Forum seeks to increase female leadership
A weekend workshop in Rockefeller Center explored the political involvement of women and how the female role in leadership positions should evolve.
The workshop, called "Women in Public Leadership: An Exploration of Women's Political Involvement," sought to explain how women can increase their representation in elected offices and other leadership roles.
In a keynote address, former Concord Mayor Liz Hager, who ran for governor of New Hampshire in 1992 but lost in the Republican primary, spoke about the need for more women role models and mentors in "traditionally male positions such as high political office."
"Though the number of women in Congress has more than doubled in one decade, women have always been and continue to be under-represented in this and other political realms," Hager said.
The key to success in future elections is leadership and the ability of women to state their beliefs and stand firm, according to Hager, who was attacked in the republican gubernatorial primary for her pro-choice position on abortion.
"Leadership is not an academic enterprise," she said. "To gain and learn leadership you have to practice it, so involvement is the key."
Tobi Walker, a staff member at the Center for the American Woman and Politics , a unit of the Eagleton Institute of Politics at Rutgers University, spoke about women and politics through an historical and academic perspective.
She discussed the need to bring women into the political light to prove that women are competent and to break down the stereotypes against women in leadership roles.
"Anita Hill, whether we believed her or not, was key in bringing women into the political light and in showing how male the Senate is," Walker said.
Walker is the coordinator of the NEW Leadership program, a national initiative to educate young women to assume roles in the political light. The program is designed to develop the next generation of women leaders and teaches young women interested in politics about the history of women in politics, connections and networking, and public speaking, according to Walker.
Women in Politics, the student political group that sponsored the workshop, will begin participating in the NEW Leadership program later this year, according to President Kerry Whitacre '94.
Susan McLane, a former New Hampshire congresswoman, stressed the importance of having women in political leadership positions.
"Women hold the hope for democracy in the future," McLane said, "They have the guts to say they don't have all the answers, and will study a problem to get the best answer. Women really feel the issues."
McLane also said that women need to realize their strength in numbers and help one another.
Juanita Bell, a representative in the state legislature, related her personal experiences as a woman and African-American in politics.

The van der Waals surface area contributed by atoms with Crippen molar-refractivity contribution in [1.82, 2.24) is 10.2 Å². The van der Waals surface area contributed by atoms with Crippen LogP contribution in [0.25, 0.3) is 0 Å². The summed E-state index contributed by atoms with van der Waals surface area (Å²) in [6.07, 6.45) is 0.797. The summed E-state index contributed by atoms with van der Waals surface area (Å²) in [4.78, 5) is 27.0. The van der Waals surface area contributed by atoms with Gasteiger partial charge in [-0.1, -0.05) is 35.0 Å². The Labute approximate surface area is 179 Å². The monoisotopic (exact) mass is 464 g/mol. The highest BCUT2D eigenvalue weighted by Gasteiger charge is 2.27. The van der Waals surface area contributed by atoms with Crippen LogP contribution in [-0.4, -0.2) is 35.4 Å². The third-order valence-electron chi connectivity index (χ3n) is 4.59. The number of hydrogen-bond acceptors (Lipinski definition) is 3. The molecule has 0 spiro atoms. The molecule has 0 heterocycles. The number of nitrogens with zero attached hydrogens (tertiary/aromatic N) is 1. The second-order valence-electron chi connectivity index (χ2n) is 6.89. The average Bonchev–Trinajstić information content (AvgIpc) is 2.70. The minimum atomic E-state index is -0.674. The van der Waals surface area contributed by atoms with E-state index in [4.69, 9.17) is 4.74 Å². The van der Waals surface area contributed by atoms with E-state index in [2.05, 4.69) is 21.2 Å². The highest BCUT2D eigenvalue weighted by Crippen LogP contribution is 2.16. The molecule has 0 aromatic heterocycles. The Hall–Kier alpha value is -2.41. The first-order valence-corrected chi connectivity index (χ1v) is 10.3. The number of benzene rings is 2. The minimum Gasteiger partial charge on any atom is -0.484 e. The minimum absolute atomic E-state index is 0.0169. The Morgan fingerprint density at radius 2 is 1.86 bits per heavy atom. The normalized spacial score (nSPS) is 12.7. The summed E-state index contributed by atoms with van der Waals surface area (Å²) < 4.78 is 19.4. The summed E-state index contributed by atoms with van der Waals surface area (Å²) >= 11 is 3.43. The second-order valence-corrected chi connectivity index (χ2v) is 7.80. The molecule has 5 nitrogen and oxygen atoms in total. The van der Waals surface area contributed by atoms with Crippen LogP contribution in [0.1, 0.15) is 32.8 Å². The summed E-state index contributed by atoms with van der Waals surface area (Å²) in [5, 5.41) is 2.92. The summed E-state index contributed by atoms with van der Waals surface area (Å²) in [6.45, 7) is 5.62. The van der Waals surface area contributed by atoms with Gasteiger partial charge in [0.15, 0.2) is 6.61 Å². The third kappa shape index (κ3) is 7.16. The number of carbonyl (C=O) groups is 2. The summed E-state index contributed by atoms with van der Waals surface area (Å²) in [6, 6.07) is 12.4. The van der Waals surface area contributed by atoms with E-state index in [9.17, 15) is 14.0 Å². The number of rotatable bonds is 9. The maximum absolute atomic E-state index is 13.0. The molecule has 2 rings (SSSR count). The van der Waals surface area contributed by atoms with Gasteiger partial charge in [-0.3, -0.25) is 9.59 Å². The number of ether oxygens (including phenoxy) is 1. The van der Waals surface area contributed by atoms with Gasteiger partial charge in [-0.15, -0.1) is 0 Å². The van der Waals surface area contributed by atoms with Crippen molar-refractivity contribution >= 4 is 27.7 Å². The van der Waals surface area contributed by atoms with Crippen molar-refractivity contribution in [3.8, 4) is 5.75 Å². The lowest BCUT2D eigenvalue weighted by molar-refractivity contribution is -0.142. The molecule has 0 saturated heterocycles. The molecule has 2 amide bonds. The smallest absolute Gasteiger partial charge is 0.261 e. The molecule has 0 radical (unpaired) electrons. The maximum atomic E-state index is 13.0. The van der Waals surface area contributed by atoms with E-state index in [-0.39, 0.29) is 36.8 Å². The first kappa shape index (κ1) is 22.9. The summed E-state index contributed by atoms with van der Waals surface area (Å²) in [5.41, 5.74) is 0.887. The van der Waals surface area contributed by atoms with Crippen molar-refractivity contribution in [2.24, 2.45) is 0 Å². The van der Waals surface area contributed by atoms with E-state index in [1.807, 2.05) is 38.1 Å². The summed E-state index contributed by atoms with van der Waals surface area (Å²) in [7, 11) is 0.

Bell spoke about her efforts to get a bill recognizing the nations Martin Luther King Jr. holiday passed in the state Senate.
"The states motto is 'Live Free or Die'," Bell said, " My question is, 'Live Free Where and Die for What?"
Mary Shriver, executive director of the N.H. State Wildlife Federation, and Susan Duprey, a Concord city councilwoman, talked about the difficulties women face juggling family and political life.
Theresa Rosenberger, the only member of the panel not elected to office, spoke from the perspective of working to champion the issues from the grass-roots side. Rosenberger was a speechwriting and research office consultant in the White House from 1981 to 1989.
Rosenberger said most importantly women must always feel confident enough to speak their minds and stand up for what they believe in and what they feel their priorities are.
Also on the panel was Rebecca Lee, a member of the Environmental and Agriculture Committee state House of Representatives and, at 21, one of the youngest state legislators in the country.
Jim Brennan '96 was one of the few males to attend the conference.
"The conference was helpful to me in learning about the phenomenon of women running for political office. Its important to be attuned to all concerns and aspects of politics, so that one day there will be no gender-based issues, only democratic ones," Brennan said.
Kate Neumann '97 said she found the conference to be inspiring and encouraging.
"It was exciting to meet role models that I had never heard of, and to learn that they had done so many impressive things with their lives. I was inspired to follow in their footsteps," Neumann said.
Saturday's workshop was first main event for the Women in Politics group this year. Additional projects scheduled include a year- long program called "Gender Issues and Public Policy," a distinguished speaker series and informal discussions with professors.